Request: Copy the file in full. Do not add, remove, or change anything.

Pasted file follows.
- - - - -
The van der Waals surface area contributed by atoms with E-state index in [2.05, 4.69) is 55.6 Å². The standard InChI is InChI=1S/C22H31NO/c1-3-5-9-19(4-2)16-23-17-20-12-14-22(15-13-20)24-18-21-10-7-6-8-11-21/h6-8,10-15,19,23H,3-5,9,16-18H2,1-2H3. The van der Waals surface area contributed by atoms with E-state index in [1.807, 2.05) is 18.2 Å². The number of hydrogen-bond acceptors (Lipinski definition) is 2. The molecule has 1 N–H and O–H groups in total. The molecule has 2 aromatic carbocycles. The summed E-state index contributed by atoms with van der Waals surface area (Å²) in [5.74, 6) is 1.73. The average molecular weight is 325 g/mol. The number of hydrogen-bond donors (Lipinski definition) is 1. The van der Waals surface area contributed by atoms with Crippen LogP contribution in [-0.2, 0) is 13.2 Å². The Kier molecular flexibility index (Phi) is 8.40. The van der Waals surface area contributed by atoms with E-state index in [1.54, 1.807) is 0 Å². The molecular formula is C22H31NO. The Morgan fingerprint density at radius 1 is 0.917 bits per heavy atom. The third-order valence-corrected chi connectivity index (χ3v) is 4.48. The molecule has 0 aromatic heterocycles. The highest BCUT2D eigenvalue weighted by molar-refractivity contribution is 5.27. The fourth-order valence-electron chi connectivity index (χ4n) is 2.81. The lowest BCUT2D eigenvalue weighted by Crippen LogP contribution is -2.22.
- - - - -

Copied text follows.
The van der Waals surface area contributed by atoms with E-state index in [2.05, 4.69) is 55.6 Å². The standard InChI is InChI=1S/C22H31NO/c1-3-5-9-19(4-2)16-23-17-20-12-14-22(15-13-20)24-18-21-10-7-6-8-11-21/h6-8,10-15,19,23H,3-5,9,16-18H2,1-2H3. The van der Waals surface area contributed by atoms with E-state index in [1.807, 2.05) is 18.2 Å². The number of hydrogen-bond acceptors (Lipinski definition) is 2. The molecule has 1 N–H and O–H groups in total. The molecule has 2 aromatic carbocycles. The summed E-state index contributed by atoms with van der Waals surface area (Å²) in [5.74, 6) is 1.73. The average molecular weight is 325 g/mol. The number of hydrogen-bond donors (Lipinski definition) is 1. The van der Waals surface area contributed by atoms with Crippen LogP contribution in [-0.2, 0) is 13.2 Å². The Kier molecular flexibility index (Phi) is 8.40. The van der Waals surface area contributed by atoms with E-state index in [1.54, 1.807) is 0 Å². The molecular formula is C22H31NO. The Morgan fingerprint density at radius 1 is 0.917 bits per heavy atom. The third-order valence-corrected chi connectivity index (χ3v) is 4.48. The molecule has 0 aromatic heterocycles. The highest BCUT2D eigenvalue weighted by molar-refractivity contribution is 5.27. The fourth-order valence-electron chi connectivity index (χ4n) is 2.81. The lowest BCUT2D eigenvalue weighted by Crippen LogP contribution is -2.22.